After a weekend of Quaker shenanigans and an evening at the London Tap Jam, I’ve arrived in France. My suitcase, unfortunately, has not.
The good thing about losing your luggage somewhere between London and Lyon is that it gives you a great excuse to go shopping. The bad thing is that Lyon, being a French city, second only to Paris in terms of economic importance and second to none in terms of it’s centuries-old textile industry, has little interest in selling normal underwear.
Strolling through the Presqu’ile (which translates to ‘almost island’ and comprises the heart of central Lyon), I found lingerie shops of every possible variety. Ditto designer shops selling men’s boxer shorts printed with retro cartoons and football clubs (France, you see, still has a shot at the world World Cup). But I could not, for the life of me, find anything resembling normal underwear.
My quest took me to Vieux Lyon (Old Lyon) and Fourviere Hill where I managed to acquire two Essentials in Life: a toothbrush and a ticket for the Fourviere Furniculaire. I had been warned, by numerous individuals, against taking the Furniculaire; it would seem that the the 90-second journey to the Basilique Notre-Dame de Fourviere holds little appeal for natives of Lyon, but being a dutiful little travel writer, I fed my Euros into the ticket machine and charged through the turnstile.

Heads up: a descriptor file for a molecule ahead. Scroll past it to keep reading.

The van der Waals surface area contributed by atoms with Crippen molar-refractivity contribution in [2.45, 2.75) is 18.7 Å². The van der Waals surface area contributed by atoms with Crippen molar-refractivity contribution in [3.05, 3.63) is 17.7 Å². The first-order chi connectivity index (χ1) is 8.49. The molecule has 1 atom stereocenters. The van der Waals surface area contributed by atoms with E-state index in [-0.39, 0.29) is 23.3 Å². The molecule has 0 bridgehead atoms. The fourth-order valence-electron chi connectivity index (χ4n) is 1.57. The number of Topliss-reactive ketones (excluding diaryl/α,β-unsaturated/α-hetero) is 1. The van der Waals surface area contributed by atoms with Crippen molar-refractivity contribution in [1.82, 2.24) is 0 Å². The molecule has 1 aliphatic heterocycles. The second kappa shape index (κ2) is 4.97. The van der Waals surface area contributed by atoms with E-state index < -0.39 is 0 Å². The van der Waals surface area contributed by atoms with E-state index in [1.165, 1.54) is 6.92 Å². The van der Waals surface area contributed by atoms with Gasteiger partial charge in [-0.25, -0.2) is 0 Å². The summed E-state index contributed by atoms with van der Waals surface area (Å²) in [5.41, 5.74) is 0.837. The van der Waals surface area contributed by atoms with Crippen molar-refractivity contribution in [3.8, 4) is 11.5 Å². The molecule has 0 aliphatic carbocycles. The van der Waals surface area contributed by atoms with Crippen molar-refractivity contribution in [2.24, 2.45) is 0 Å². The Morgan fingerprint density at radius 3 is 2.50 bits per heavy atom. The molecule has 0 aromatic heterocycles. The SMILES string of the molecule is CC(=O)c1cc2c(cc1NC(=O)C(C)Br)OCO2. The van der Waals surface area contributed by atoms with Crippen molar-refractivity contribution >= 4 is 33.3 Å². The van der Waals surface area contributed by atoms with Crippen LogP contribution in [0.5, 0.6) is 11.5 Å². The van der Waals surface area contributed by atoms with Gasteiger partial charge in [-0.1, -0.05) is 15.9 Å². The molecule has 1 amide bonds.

They—the natives of Lyon—were right. It’s not that exciting. To be honest, I could have done without the Basilique and the nearby Theatre Romain too (not to be all blase about UNESCO Heritage Sites but I’m going to assume that Lyon’s ampitheatre has much more to offer when there’s an actual performance taking place). Upon returning to the river, however, to begin my trek back through Presqu’ile, I discovered a Great Essential Truth about living in Lyon.
No wonder French women are so thin. It has nothing to with what or how they eat but rather the fact that Lyon was built by the Celts, and then the Romans and that neither of these were known for being terribly peaceful peoples. Lyon is a city poised for defence (and played an integral part in the French resistance during WWII, thanks to the secret traboules or passageways that also facilitated Europe’s first organized worker’s revolt in the 1830s). Lyon is a city built between two rivers and it’s killer-hills (small mountains, really, urban mountains) rival those of San Francisco.
I would have been okay if I had been wearing my Comfortable Walking Shoes but on account of having slept the night before in the bowls of Gatwick International Airport, I was wearing my Warm But Not So Comfortable Shoes and had therefore, elected to borrow a pair of my hostess’s flip flops.
I had also elected to borrow her LBD (Little Black Dress, as the jeans I arrived in were, admittedly, woefully inadequate for cosmopolitan France). As such, I was feeling very European, so European, in fact, that I decided to buy a bottle of wine to go with dinner. Unfortunately, I failed to consider the sheer impossibility of transporting said wine and the necessary accoutrements back to my friend’s flat (which lies, rather inconveniently) at the top of said urban mountain. Her LBD, while allowing me to feel French, did not endow me with the ability to speak French and so, I decided it would be easier to walk than to try to purchase a bus ticket.
I was wrong. As a result of my decision, however, I now know why French women are so damn thin (and I discovered, in the process of hauling a bottle of wine, a cucumber, four tomatoes and six eggs up approximately eighty million steps that you can indeed purchase normal underwear in France’s textile capital).